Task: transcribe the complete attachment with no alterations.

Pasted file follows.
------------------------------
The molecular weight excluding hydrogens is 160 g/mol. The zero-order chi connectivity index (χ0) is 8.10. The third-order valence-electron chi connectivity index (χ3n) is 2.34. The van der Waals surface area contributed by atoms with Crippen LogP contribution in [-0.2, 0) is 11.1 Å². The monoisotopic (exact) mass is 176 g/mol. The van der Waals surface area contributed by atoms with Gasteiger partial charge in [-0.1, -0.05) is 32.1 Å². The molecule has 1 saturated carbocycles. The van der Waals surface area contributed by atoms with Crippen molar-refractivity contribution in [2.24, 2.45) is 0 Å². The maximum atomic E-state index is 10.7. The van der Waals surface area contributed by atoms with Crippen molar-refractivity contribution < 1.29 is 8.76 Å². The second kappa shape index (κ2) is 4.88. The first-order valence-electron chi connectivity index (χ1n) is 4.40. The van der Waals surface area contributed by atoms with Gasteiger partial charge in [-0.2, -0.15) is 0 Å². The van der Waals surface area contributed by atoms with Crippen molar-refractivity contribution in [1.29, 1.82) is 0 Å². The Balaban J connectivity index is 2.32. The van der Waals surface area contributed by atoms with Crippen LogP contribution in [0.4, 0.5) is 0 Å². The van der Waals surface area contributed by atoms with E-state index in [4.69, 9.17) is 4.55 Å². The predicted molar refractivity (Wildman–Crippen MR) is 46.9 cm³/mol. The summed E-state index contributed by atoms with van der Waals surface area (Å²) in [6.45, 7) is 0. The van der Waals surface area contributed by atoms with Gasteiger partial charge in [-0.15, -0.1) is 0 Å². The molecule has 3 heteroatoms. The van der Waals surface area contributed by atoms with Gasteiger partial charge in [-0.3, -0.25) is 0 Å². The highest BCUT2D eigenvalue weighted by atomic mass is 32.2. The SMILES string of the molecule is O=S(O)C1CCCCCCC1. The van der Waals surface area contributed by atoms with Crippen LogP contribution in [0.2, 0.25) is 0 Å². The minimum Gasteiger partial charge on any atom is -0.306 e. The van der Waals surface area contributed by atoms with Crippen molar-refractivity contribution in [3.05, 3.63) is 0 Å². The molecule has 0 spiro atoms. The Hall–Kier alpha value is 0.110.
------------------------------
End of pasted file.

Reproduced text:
The molecular weight excluding hydrogens is 160 g/mol. The zero-order chi connectivity index (χ0) is 8.10. The third-order valence-electron chi connectivity index (χ3n) is 2.34. The van der Waals surface area contributed by atoms with Crippen LogP contribution in [-0.2, 0) is 11.1 Å². The monoisotopic (exact) mass is 176 g/mol. The van der Waals surface area contributed by atoms with Gasteiger partial charge in [-0.1, -0.05) is 32.1 Å². The molecule has 1 saturated carbocycles. The van der Waals surface area contributed by atoms with Crippen molar-refractivity contribution in [2.24, 2.45) is 0 Å². The maximum atomic E-state index is 10.7. The van der Waals surface area contributed by atoms with Crippen molar-refractivity contribution < 1.29 is 8.76 Å². The second kappa shape index (κ2) is 4.88. The first-order valence-electron chi connectivity index (χ1n) is 4.40. The van der Waals surface area contributed by atoms with Gasteiger partial charge in [-0.2, -0.15) is 0 Å². The van der Waals surface area contributed by atoms with Crippen molar-refractivity contribution in [1.29, 1.82) is 0 Å². The Balaban J connectivity index is 2.32. The van der Waals surface area contributed by atoms with Crippen LogP contribution in [0.4, 0.5) is 0 Å². The van der Waals surface area contributed by atoms with E-state index in [4.69, 9.17) is 4.55 Å². The predicted molar refractivity (Wildman–Crippen MR) is 46.9 cm³/mol. The summed E-state index contributed by atoms with van der Waals surface area (Å²) in [6.45, 7) is 0. The van der Waals surface area contributed by atoms with Gasteiger partial charge in [-0.15, -0.1) is 0 Å². The molecule has 3 heteroatoms. The van der Waals surface area contributed by atoms with Gasteiger partial charge in [-0.3, -0.25) is 0 Å². The highest BCUT2D eigenvalue weighted by atomic mass is 32.2. The SMILES string of the molecule is O=S(O)C1CCCCCCC1. The van der Waals surface area contributed by atoms with Crippen LogP contribution in [0.2, 0.25) is 0 Å². The minimum Gasteiger partial charge on any atom is -0.306 e. The van der Waals surface area contributed by atoms with Crippen molar-refractivity contribution in [3.05, 3.63) is 0 Å². The molecule has 0 spiro atoms. The Hall–Kier alpha value is 0.110.